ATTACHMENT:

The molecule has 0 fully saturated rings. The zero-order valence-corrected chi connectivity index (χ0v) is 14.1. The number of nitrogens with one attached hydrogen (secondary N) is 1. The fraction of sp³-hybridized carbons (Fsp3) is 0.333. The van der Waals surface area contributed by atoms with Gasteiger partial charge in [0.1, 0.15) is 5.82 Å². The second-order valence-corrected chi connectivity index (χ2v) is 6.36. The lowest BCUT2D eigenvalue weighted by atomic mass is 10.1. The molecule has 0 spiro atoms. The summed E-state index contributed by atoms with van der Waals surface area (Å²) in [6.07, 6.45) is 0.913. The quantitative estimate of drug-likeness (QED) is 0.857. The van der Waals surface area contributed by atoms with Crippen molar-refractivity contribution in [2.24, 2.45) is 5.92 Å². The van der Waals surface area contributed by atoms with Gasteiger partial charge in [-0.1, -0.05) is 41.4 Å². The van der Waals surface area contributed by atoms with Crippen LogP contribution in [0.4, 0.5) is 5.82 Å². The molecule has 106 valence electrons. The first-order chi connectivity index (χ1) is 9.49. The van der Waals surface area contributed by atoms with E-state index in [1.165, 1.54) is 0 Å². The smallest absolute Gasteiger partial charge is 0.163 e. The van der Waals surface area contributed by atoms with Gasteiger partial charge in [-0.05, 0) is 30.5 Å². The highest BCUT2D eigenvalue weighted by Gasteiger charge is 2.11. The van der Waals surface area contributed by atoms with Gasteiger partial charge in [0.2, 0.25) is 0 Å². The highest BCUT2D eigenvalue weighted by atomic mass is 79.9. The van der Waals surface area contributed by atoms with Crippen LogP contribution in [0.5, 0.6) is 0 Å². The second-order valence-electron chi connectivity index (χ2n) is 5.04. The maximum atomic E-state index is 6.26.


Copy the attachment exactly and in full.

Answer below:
The molecule has 0 fully saturated rings. The zero-order valence-corrected chi connectivity index (χ0v) is 14.1. The number of nitrogens with one attached hydrogen (secondary N) is 1. The fraction of sp³-hybridized carbons (Fsp3) is 0.333. The van der Waals surface area contributed by atoms with Gasteiger partial charge in [0.1, 0.15) is 5.82 Å². The second-order valence-corrected chi connectivity index (χ2v) is 6.36. The lowest BCUT2D eigenvalue weighted by atomic mass is 10.1. The molecule has 0 spiro atoms. The summed E-state index contributed by atoms with van der Waals surface area (Å²) in [6.07, 6.45) is 0.913. The quantitative estimate of drug-likeness (QED) is 0.857. The van der Waals surface area contributed by atoms with Crippen molar-refractivity contribution in [2.24, 2.45) is 5.92 Å². The van der Waals surface area contributed by atoms with Gasteiger partial charge in [-0.1, -0.05) is 41.4 Å². The van der Waals surface area contributed by atoms with Crippen LogP contribution in [0.4, 0.5) is 5.82 Å². The molecule has 106 valence electrons. The first-order chi connectivity index (χ1) is 9.49. The van der Waals surface area contributed by atoms with E-state index in [1.165, 1.54) is 0 Å². The smallest absolute Gasteiger partial charge is 0.163 e. The van der Waals surface area contributed by atoms with Gasteiger partial charge in [-0.05, 0) is 30.5 Å². The highest BCUT2D eigenvalue weighted by Gasteiger charge is 2.11. The van der Waals surface area contributed by atoms with Gasteiger partial charge in [0.2, 0.25) is 0 Å². The highest BCUT2D eigenvalue weighted by atomic mass is 79.9. The van der Waals surface area contributed by atoms with Crippen LogP contribution in [0.5, 0.6) is 0 Å². The second-order valence-electron chi connectivity index (χ2n) is 5.04. The maximum atomic E-state index is 6.26.